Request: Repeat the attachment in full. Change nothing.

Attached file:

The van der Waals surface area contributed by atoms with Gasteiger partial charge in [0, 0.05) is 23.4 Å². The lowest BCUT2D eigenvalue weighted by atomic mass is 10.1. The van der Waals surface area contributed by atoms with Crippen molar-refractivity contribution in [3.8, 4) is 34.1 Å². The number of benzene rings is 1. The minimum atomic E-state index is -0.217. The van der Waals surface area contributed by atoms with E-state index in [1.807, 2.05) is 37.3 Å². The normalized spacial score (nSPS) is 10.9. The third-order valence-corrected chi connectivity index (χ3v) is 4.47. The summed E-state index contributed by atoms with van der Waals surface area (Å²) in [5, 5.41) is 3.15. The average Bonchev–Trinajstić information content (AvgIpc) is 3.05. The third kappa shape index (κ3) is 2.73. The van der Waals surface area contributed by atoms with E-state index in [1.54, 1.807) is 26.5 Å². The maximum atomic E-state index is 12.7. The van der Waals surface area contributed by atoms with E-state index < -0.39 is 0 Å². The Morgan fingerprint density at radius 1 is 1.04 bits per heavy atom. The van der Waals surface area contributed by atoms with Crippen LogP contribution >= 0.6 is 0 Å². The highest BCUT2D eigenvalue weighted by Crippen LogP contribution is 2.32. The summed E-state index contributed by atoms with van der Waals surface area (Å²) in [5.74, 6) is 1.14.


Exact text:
The van der Waals surface area contributed by atoms with Gasteiger partial charge in [0, 0.05) is 23.4 Å². The lowest BCUT2D eigenvalue weighted by atomic mass is 10.1. The van der Waals surface area contributed by atoms with Crippen molar-refractivity contribution in [3.8, 4) is 34.1 Å². The number of benzene rings is 1. The minimum atomic E-state index is -0.217. The van der Waals surface area contributed by atoms with E-state index in [1.807, 2.05) is 37.3 Å². The normalized spacial score (nSPS) is 10.9. The third-order valence-corrected chi connectivity index (χ3v) is 4.47. The summed E-state index contributed by atoms with van der Waals surface area (Å²) in [5, 5.41) is 3.15. The average Bonchev–Trinajstić information content (AvgIpc) is 3.05. The third kappa shape index (κ3) is 2.73. The van der Waals surface area contributed by atoms with E-state index in [1.54, 1.807) is 26.5 Å². The maximum atomic E-state index is 12.7. The van der Waals surface area contributed by atoms with E-state index < -0.39 is 0 Å². The Morgan fingerprint density at radius 1 is 1.04 bits per heavy atom. The van der Waals surface area contributed by atoms with Crippen LogP contribution >= 0.6 is 0 Å². The highest BCUT2D eigenvalue weighted by Crippen LogP contribution is 2.32. The summed E-state index contributed by atoms with van der Waals surface area (Å²) in [5.74, 6) is 1.14.